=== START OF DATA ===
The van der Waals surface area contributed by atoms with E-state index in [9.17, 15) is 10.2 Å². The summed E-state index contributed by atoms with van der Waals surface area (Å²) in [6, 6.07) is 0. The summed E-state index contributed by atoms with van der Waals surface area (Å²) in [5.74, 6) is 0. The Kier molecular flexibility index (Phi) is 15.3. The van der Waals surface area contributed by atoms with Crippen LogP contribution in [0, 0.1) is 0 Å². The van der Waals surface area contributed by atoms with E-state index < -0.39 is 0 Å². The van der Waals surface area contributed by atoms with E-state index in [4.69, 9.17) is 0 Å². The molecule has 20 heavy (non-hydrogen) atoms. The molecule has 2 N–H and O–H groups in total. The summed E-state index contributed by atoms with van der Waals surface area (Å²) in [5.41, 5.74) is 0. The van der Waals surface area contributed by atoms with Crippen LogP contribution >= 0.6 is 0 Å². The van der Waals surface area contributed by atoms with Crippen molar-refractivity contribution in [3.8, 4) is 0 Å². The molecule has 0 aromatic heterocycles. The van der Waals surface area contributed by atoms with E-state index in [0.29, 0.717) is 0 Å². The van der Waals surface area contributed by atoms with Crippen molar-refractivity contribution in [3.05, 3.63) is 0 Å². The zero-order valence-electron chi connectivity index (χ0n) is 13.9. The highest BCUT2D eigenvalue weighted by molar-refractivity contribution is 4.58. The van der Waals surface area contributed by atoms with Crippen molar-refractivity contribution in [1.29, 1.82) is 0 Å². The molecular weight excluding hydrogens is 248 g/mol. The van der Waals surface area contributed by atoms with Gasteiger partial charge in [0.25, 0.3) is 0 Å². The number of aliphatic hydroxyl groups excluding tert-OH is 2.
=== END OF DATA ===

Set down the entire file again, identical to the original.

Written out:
The van der Waals surface area contributed by atoms with E-state index in [9.17, 15) is 10.2 Å². The summed E-state index contributed by atoms with van der Waals surface area (Å²) in [6, 6.07) is 0. The summed E-state index contributed by atoms with van der Waals surface area (Å²) in [5.74, 6) is 0. The Kier molecular flexibility index (Phi) is 15.3. The van der Waals surface area contributed by atoms with Crippen LogP contribution in [0, 0.1) is 0 Å². The van der Waals surface area contributed by atoms with E-state index < -0.39 is 0 Å². The van der Waals surface area contributed by atoms with E-state index in [4.69, 9.17) is 0 Å². The molecule has 20 heavy (non-hydrogen) atoms. The molecule has 2 N–H and O–H groups in total. The summed E-state index contributed by atoms with van der Waals surface area (Å²) in [5.41, 5.74) is 0. The van der Waals surface area contributed by atoms with Crippen LogP contribution >= 0.6 is 0 Å². The van der Waals surface area contributed by atoms with Crippen molar-refractivity contribution in [3.8, 4) is 0 Å². The molecule has 0 aromatic heterocycles. The van der Waals surface area contributed by atoms with E-state index in [0.29, 0.717) is 0 Å². The van der Waals surface area contributed by atoms with Crippen molar-refractivity contribution in [3.05, 3.63) is 0 Å². The zero-order valence-electron chi connectivity index (χ0n) is 13.9. The highest BCUT2D eigenvalue weighted by molar-refractivity contribution is 4.58. The van der Waals surface area contributed by atoms with Crippen molar-refractivity contribution in [1.29, 1.82) is 0 Å². The molecular weight excluding hydrogens is 248 g/mol. The van der Waals surface area contributed by atoms with Gasteiger partial charge in [0.25, 0.3) is 0 Å². The number of aliphatic hydroxyl groups excluding tert-OH is 2.